The Nour El Nil dahabiyya trip is modeled after these leisure trips of old. Like Osiris coming back to life with the aid of his devoted wife Isis, who reconstructed him from his fourteen parts, Enrique, Eleanore and Mamdouh had the idea to revive the defunct ship, this rival mode to the steamer, and take this century's traveler in its wake. This latest introduction to the tourist trade of Egypt initially kept a low profile--passed on principally by word of mouth (even today on this trip, it seemed most of the passengers "knew" someone)--until the last couple years, when at least half dozen companies decided to copy cat, a crowding of the industry that is clearly a touchy point with the original inventors. "They take our idea, and make it into a money-venture. While we do it for love. To give people the experience of a real Egypt."

The real Egypt, for Enrique, means the villages ("look at the carving on that door!"), the fields, the banks of the Nile. The first morning, Enrique collected a few of us from the four dahabiyyas docked together (far from the cruise ships, among the leafy palms and mango trees) for a walk through the grasses of the eastern bank.

"Nature!" he exclaimed, waving his hands at the bean plants, banana trees and canals cutting through the fields. We walked along a dirt path, listening to the sugar cane crackling in the morning-fresh breeze, a sound intensified when Enrique asked me to close my eyes, and took my hand so I could walk blind, to listen to the intermittent rush of reeds and birds.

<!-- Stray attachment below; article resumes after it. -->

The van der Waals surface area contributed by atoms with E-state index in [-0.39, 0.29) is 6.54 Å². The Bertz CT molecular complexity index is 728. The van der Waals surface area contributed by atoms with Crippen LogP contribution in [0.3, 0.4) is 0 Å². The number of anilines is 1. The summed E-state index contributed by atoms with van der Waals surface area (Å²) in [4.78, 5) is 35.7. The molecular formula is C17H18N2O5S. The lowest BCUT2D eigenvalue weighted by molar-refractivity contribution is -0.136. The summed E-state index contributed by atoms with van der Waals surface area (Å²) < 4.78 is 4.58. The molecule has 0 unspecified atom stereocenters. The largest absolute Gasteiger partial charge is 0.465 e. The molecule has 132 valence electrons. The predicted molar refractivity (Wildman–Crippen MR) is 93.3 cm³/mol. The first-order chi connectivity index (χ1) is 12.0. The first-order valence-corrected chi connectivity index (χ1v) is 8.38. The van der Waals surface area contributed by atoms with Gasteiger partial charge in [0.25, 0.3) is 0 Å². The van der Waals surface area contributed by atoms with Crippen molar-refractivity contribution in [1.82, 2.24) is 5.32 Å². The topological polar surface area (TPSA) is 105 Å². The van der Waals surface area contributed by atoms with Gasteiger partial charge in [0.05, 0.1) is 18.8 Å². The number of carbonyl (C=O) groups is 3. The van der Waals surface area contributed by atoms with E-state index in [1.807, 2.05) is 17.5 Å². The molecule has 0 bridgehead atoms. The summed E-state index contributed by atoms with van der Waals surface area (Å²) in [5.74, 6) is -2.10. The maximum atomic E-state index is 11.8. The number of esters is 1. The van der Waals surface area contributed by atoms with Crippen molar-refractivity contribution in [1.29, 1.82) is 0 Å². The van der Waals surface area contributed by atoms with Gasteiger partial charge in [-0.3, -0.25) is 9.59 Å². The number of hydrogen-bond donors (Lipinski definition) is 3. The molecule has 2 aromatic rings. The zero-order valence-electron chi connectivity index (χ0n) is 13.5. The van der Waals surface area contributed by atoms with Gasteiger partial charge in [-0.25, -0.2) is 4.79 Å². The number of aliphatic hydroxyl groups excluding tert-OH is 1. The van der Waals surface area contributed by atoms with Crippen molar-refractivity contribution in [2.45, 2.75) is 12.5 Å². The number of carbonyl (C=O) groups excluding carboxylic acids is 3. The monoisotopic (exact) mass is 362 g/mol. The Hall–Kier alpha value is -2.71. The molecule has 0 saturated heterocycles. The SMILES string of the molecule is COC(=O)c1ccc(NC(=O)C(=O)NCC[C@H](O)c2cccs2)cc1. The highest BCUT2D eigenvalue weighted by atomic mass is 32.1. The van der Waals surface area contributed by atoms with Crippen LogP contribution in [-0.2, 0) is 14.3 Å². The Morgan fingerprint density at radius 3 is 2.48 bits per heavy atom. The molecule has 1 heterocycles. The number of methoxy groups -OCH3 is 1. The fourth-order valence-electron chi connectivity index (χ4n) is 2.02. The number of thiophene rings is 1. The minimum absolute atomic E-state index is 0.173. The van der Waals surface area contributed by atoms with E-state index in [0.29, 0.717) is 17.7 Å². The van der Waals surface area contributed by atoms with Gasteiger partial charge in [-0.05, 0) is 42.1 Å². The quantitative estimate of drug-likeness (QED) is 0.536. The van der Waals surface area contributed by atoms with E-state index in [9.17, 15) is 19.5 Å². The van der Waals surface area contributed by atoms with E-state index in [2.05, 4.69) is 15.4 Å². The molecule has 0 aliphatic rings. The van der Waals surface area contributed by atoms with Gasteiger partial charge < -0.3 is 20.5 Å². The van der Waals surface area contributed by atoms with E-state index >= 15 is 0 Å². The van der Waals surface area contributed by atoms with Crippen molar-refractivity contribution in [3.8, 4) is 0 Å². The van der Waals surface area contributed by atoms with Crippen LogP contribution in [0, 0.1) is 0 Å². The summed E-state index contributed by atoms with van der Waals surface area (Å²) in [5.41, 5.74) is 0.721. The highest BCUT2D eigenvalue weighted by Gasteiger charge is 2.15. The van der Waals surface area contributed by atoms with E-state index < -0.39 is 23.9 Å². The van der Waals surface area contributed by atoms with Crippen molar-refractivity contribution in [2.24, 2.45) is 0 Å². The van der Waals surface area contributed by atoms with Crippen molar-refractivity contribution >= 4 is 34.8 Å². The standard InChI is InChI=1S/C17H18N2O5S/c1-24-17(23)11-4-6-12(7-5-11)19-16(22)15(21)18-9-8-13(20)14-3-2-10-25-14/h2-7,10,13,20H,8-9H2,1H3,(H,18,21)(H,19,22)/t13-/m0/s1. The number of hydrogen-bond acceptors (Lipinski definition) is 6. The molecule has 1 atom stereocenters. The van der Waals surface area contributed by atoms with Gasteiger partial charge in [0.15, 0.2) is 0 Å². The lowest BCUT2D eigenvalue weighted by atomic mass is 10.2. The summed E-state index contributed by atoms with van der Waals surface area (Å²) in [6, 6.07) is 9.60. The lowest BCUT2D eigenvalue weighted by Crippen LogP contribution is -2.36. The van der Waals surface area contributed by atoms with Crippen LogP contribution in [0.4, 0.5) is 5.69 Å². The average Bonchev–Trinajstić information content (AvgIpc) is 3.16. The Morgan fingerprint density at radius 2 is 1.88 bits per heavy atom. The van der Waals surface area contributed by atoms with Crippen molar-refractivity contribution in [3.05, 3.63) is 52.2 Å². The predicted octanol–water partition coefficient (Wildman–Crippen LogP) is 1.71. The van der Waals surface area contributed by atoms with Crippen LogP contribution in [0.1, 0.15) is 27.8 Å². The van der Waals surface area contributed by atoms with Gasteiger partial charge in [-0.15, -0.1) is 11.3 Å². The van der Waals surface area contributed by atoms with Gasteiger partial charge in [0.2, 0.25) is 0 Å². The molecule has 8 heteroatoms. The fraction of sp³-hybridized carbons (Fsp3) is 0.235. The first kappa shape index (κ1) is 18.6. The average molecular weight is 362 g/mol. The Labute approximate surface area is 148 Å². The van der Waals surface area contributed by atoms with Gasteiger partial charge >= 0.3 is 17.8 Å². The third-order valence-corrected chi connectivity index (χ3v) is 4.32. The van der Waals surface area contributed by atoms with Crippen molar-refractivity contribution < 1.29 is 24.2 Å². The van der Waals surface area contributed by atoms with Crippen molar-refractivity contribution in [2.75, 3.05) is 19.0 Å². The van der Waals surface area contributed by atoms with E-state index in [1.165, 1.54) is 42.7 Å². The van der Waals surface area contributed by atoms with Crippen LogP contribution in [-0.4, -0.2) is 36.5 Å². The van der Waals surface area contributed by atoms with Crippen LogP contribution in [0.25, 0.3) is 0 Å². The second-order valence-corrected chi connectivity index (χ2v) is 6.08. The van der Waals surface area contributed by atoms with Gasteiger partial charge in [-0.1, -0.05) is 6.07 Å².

"And here is the oldest extant city of Egypt!" El Kab, an arena-sized wall encircling grass, made of mud-bricks, dating from at least 3000 BC.

After a slip in the Nile mud (my own), it was back to the boat for fresh orange juice and a breakfast of home-made bread made from Eleonore's home-grown wheat (rivaling the round loaves the village women had been baking in a hut we visited, each flat lump of dough sunning next to its fellows), accompanied by 3.5 minute boiled eggs, Egyptian feta cheese, and French crepes with guava jam. The only downside: the servant who brings the coffee--one of the thirteen staff serving the ten guests--also takes a spoon and stirs the cream.....

The dahabiyya, of course, is still as elite a form of travel as it was back in Flaubert's time. Here we are 10, rather than the 150 plus passing by occasionally on the big noisy mechanical steamers in their anodyne cabins. A hodgepodge self-selecting ten (who takes an intimate trip with strangers?) from all over the world: a honeymooning French-American couple (they had married two years ago, but still leaped about hand-holding and eye-gazing and laughing while they played their umpteenth game of backgammon), a lone French traveling lady on her hundredth tour ("the best desert is the one in Namibia"), a low-key adventure photographer from New Mexico, pony-tailed and bearded in beige fatigues, who had schooled in the Indian Himalayas, and who walked with a cane since his motorcycle spill in Morocco (which entitled him to donkey rides to the tombs), and his friend, an elegant young French journalist with grey-blue eyes and thin delicate wrists, always dressed in beige, with stickers on her white computer celebrating environmental activism.


Then there was the Swiss German elderly couple, the husband who had traveled the world for his fashion jewelry business (now sold to Cartier) and woke always with a wild laugh--ready to gesture "Perfect! Just perfect!" at every new surprise, rubbing his hands briskly in the bright morning sun.

And, assorted quietly on the divans on the deck, with various books, an American family from New York City: the little freckled girl in long braids and huge polka dot ribbons, matching her pink-blue sunglasses, and her bright-red haired twelve year old brother, reading a mystery novel about a boy who stole lightning from the Greek gods.


We were to spend five days together, and from the beginning each tended to find his or her own spot in the sun on the spacious deck, inbetween lunch and dinner, and then gather closely at the ceremonious meals: the farm duck and lettuce greens freshly bought from the farmers along the banks of the Nile, the staff of thirteen, dressed in long grey galabiahs, cooking them in the galley.